Tropical Fish Keeping - Aquarium fish care and resources

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-   -   Argghh....still dont know (http://www.tropicalfishkeeping.com/beginner-saltwater-aquariums/argghh-still-dont-know-34866/)

Realistik84 01-06-2010 09:06 PM

Argghh....still dont know
 
I have a 29G Biocube, and am just about ready to setup (getting stand tomorrow)...what I dont know is the process I should follow when setting up.

Here is what I "think" and want feedback/suggestions/corrections + why (why is important to justify argument).

- Fill tank with water
- Add Sand to water (w/o filter/flow on), let settle over period of days
- Add live rock (let cure properly)
- Add CUC

If you can aid in my ventures, I would like to thank you in advance.

mrdemin 01-06-2010 11:10 PM

I think I saw someone mentioning that the sand settles faster with the rock in. I also think some people start the skimmer first day, and some do not

Pasfur 01-07-2010 06:54 AM

Quote:

Originally Posted by mrdemin (Post 301138)
I think I saw someone mentioning that the sand settles faster with the rock in.

Not exactly. Sometimes live sand will cause a bacteria bloom if there is not live rock in the tank for the bacteria to settle onto. It is not the sand that settles faster. It is the bacteria bloom.

Personally, I like the plan above. I would add freshwater, then add the proper amount of salt. Have a couple of power heads to mix the salt well. Allow a couple of days for it to mix well and get the salt level right.

I think add the live sand, and the base rock. The base rock should be dry rock. (Marco Rocks The finest aquarium rock available, base rock, live rock, reef rock, marco rock, reef tank saltwater fish, live corals, Marco rocks, Fiji live rock, Tonga Live rock) If you allow live rock to be covered by sand on the sides then you will have more die off. Dry rock works best to form the base.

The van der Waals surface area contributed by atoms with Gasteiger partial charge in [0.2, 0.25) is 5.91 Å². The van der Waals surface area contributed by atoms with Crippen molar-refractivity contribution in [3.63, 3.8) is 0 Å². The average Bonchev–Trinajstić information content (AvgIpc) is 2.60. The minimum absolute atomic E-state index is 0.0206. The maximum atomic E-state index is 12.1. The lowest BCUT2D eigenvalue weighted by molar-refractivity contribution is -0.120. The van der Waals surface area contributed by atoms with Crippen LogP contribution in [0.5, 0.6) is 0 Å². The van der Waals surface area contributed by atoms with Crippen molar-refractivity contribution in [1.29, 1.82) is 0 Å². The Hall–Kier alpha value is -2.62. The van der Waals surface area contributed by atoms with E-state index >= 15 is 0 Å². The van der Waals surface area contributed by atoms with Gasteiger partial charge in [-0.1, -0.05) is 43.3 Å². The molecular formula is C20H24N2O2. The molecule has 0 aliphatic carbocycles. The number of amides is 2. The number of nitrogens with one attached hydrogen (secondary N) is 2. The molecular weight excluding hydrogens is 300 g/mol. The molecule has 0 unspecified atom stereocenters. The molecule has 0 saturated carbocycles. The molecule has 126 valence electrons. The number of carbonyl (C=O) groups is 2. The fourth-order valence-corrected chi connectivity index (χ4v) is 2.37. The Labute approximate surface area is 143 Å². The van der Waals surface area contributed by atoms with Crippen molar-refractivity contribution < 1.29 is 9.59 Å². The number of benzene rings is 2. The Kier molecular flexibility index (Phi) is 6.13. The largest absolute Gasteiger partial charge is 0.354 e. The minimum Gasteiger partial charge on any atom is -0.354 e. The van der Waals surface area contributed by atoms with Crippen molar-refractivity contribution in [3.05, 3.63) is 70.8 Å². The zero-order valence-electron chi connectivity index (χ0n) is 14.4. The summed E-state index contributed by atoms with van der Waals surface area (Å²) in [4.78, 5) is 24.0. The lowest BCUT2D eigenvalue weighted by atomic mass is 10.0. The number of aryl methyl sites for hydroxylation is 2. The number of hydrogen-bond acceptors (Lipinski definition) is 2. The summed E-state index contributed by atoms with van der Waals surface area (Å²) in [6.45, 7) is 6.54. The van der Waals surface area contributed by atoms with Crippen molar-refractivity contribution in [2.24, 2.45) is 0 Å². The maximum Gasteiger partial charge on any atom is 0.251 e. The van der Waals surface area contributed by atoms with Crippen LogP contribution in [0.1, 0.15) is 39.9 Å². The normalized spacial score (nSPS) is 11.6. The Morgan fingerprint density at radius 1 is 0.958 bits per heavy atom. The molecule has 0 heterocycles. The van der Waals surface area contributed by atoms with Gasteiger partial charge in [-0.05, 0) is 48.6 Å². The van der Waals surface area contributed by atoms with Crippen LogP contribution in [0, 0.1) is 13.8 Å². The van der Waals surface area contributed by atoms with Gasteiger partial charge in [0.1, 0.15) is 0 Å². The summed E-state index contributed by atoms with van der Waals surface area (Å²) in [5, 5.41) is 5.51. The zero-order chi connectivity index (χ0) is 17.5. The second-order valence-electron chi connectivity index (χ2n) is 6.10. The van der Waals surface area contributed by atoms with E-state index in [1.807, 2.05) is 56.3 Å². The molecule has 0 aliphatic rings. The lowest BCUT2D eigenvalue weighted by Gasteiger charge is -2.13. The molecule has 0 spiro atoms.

Allow a couple of days for the water to clear and then begin to form the reef structure by adding more dry rock and live rock. I use about 80% dry rock to 20% live. Even 90/10 is acceptable.

Don't worry to much about the water being cloudy, because you are just going to let the tank run for a couple of weeks anyhow. You want plenty of time for the copepod and amphipod populations to grow and flourish before adding any other life to the tank. The more patience you show up front, the better off you will be in the long haul.

This is also the correct time to think about how you will quarantine the new fish. If you plan to use a sponge filter on your quarantine, then add the sponge to the display when you first set up the display. This will seed the sponge with bacteria to have a matured biofilter ready for the quarantine.

If you have not already done so, I suggest reading some of the "build" threads in the Pictures/Videos area of the forum. This will show you pictures of how we have done our builds, step by step, and give you good examples. Here is my 180 build: http://www.tropicalfishkeeping.com/s...f-build-21979/

briang 01-07-2010 04:54 PM

The live rock should definitely be added before the sand because I have heard of several times when a damsel or wrass will start moving sand around and causing the rockwork to tumble down.

Pasfur 01-08-2010 06:11 AM

Quote:

Originally Posted by briang (Post 301531)
The live rock should definitely be added before the sand because I have heard of several times when a damsel or wrass will start moving sand around and causing the rockwork to tumble down.

Good point Brian. When adding sand first, as I do, you want to make certain that you dig the base rock into the sand well, creating a nice stable base. Another option is to cut a piece of light diffuser to fit across the bottom of the tank, then add sand, then rock. The light diffuser helps the base rock have a stable place to sit. OF2F uses this technique I believe.

Guber 01-19-2010 06:16 PM

One thing i'm wondering about...when exactly would the right time to turn powerheads and skimmer on? This is one thing i'm still not completely sure on :(

Pasfur 01-20-2010 08:30 AM

I turn my powerheads and skimmer on from the beginning. Some prefer to wait a few weeks on the skimmer. Either way, jut go ahead and get them running now.

mrdemin 01-20-2010 10:07 AM

Dont forget the salt :)


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